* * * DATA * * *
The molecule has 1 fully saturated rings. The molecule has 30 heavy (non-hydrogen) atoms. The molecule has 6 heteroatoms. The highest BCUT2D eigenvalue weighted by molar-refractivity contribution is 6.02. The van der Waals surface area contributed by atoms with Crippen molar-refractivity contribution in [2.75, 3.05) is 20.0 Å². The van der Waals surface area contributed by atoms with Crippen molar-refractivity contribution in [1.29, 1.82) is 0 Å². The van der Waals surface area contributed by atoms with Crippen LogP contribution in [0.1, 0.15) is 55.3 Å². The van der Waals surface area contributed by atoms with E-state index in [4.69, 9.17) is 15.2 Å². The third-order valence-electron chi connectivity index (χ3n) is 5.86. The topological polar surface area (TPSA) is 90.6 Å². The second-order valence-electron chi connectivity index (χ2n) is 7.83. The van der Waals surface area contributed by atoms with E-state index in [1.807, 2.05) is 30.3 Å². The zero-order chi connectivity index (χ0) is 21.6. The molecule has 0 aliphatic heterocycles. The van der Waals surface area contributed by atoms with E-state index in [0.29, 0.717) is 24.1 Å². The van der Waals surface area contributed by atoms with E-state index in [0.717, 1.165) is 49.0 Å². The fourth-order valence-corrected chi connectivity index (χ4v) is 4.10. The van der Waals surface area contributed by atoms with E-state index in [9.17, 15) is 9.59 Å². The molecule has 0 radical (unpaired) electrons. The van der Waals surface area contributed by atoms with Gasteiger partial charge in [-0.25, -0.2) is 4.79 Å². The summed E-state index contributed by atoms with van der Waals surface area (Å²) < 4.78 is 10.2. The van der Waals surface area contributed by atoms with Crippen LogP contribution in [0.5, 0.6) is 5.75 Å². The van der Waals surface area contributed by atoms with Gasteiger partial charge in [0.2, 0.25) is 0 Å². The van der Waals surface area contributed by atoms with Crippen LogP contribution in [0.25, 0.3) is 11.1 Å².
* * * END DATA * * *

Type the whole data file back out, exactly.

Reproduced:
The molecule has 1 fully saturated rings. The molecule has 30 heavy (non-hydrogen) atoms. The molecule has 6 heteroatoms. The highest BCUT2D eigenvalue weighted by molar-refractivity contribution is 6.02. The van der Waals surface area contributed by atoms with Crippen molar-refractivity contribution in [2.75, 3.05) is 20.0 Å². The van der Waals surface area contributed by atoms with Crippen molar-refractivity contribution in [1.29, 1.82) is 0 Å². The van der Waals surface area contributed by atoms with Crippen LogP contribution in [0.1, 0.15) is 55.3 Å². The van der Waals surface area contributed by atoms with E-state index in [4.69, 9.17) is 15.2 Å². The third-order valence-electron chi connectivity index (χ3n) is 5.86. The topological polar surface area (TPSA) is 90.6 Å². The second-order valence-electron chi connectivity index (χ2n) is 7.83. The van der Waals surface area contributed by atoms with E-state index in [1.807, 2.05) is 30.3 Å². The zero-order chi connectivity index (χ0) is 21.6. The molecule has 0 aliphatic heterocycles. The van der Waals surface area contributed by atoms with E-state index in [0.29, 0.717) is 24.1 Å². The van der Waals surface area contributed by atoms with E-state index in [0.717, 1.165) is 49.0 Å². The fourth-order valence-corrected chi connectivity index (χ4v) is 4.10. The van der Waals surface area contributed by atoms with E-state index in [9.17, 15) is 9.59 Å². The molecule has 0 radical (unpaired) electrons. The van der Waals surface area contributed by atoms with Gasteiger partial charge in [-0.25, -0.2) is 4.79 Å². The summed E-state index contributed by atoms with van der Waals surface area (Å²) < 4.78 is 10.2. The van der Waals surface area contributed by atoms with Crippen LogP contribution in [0.5, 0.6) is 5.75 Å². The van der Waals surface area contributed by atoms with Gasteiger partial charge in [0.2, 0.25) is 0 Å². The van der Waals surface area contributed by atoms with Crippen LogP contribution in [0.25, 0.3) is 11.1 Å².